Trailblazers: this small town has a big dream for its open space
Tucked into the rugged mountains of western Maine, the tiny village of Bethel is a quintessential mountain town.
“Getting outside is part of everyday life for people here,” says Gabe Perkins, a lifelong Bethel resident and director of a local trails organization called Mahoosuc Pathways. “We’re surrounded by open lands, rivers, and mountains. We can get some skiing or snowshoeing or biking in every day, so we like to say we’re always at least 10 percent on vacation.”
But in late 2016, the town learned that the future of one of their favorite wintertime spots—a Nordic ski center at the Bethel Village Inn—was in jeopardy. The center’s operator couldn’t break even, and a few days before the scheduled start of the ski season, he abruptly announced he’d be closing up shop.
“People in town had been banking on those trails being open,” says Perkins. The center was an important part of the town’s economy, not to mention being a mainstay in the local Nordic skiing tradition going back more than a century. “When we got the news it was going to close for the season, we had to act fast,” Perkins says.
Right away, members of the community came together to chart a path for the center’s future. The Bethel Outing Club stood up to manage volunteers, the high school pitched in to groom the trails, Bethel Inn provided fuel and office space, and Mahoosuc Pathways took on day-to-day business operations. “None of us knew anything about running a Nordic center, but we just wanted to find a way to say ‘Yes,’” Perkins recalls. “We knew we could do this as a community.”
Just a month later, the trails were groomed and open for business. Today, the Nordic center is a thriving hub for local skiers, snowshoers, and fat-bike riders in winter, and they’re working to improve running and mountain bike trails on the property for summer.
But the race to save Bethel Village Trails has had another effect: “I helped us realize we were ready to grow as a trails community,” says Perkins.
Next in their sights: a 980-acre property for sale just two miles from the heart of Bethel. The land has been a working forest for generations, but the timber industry is on the decline in the region, making places like this—beautiful views, outdoor access, and close to town—extremely vulnerable to private development.
If it were open to the public, the land could become the linchpin in a vast network of multi-use trails. The parcel is surrounded by 2,500 more acres of public land between Bethel and the nearby Sunday River Ski Resort. “This could totally transform outdoor recreation for this community,” says Perkins.
That, in turn, could boost the local economy, which is transitioning from generations of relying on the timber industry. “As a small community, we rely on people coming here for outdoor recreation, spending money, and staying here,” says Bethel resident Cat Ingraham.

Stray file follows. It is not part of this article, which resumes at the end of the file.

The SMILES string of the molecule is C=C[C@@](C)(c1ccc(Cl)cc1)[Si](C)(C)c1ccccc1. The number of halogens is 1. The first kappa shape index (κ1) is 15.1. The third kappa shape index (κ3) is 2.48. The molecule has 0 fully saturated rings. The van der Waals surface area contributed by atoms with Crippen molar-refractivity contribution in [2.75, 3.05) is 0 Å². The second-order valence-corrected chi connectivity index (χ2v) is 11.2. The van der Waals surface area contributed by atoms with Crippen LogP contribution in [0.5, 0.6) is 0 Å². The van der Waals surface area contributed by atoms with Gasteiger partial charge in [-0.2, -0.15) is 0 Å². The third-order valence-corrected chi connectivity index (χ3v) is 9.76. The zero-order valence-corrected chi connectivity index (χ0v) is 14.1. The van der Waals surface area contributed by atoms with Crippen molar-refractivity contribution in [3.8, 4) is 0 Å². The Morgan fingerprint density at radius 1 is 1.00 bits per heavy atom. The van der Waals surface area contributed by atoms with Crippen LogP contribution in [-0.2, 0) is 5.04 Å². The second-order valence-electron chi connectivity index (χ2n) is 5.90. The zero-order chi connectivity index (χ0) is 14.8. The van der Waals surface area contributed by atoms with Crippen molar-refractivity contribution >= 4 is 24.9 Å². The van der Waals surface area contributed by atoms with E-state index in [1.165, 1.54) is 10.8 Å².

There’s been interest among Bethel residents in protecting this land for years, but there’d never been a clear path to making it happen, or a group or agency prepared to own and manage it. But after saving the Nordic center, that began to change.
In late 2016, the community invited The Trust for Public Land to join the ongoing effort to protect the property, since we’re a leader in the movement to create community forests. It’s an idea with its roots in the colonial era, when towns set aside public commons for grazing livestock, gathering firewood, and supporting schools and churches. Today, community forests are still sustaining local economies. But they’re also proving beneficial in ways early New Englanders didn’t anticipate: protecting clean water, attracting tourists, and safeguarding green space as communities grow.
“Community forests are a great land management model because ultimately, the people who use and rely on the land are the same people who will be making the decisions about how the land should be cared for and used,” says Betsy Cook, project manager with The Trust for Public Land. “So the process of creating a community forest is naturally a really powerful opportunity for small towns to get together, make collective decisions, and decide what they want from their future. That process pays dividends beyond the boundaries of the forest.”
Perkins and Ingraham say it was easy to recognize the possibilities of a community forest for Bethel. So we helped convene a committee—skiers, bikers, and hikers, but also business owners, teachers, foresters, and elected officials—to create a plan for the future of their forest. The committee’s monthly meetings attract as many as 80 people. “That’s a pretty big deal, considering we’re a town of 2,600,” says Ingraham. “We’re also having lots of face-to-face conversations, giving our community forest ‘elevator pitch’—even though there are no elevators in Bethel.”
Cook has been helping Bethel residents create their community forest for nearly two years. “The amount of excitement, collaboration, and energy that the town has brought to this project has been outstanding,” she says. “It’s a really special place.”
For committee member Liz Repetto, the way Bethel has come together around its trails—first to save the Nordic center, and now to create a community forest—is of a piece with what makes this town special. “Ideas and feedback matter here. The opportunity to provide input, raise concerns, and solve problems is ingrained in our way of life here in Bethel,” she says. “This is so encouraging, and it’s why we’re so happy to live here.”
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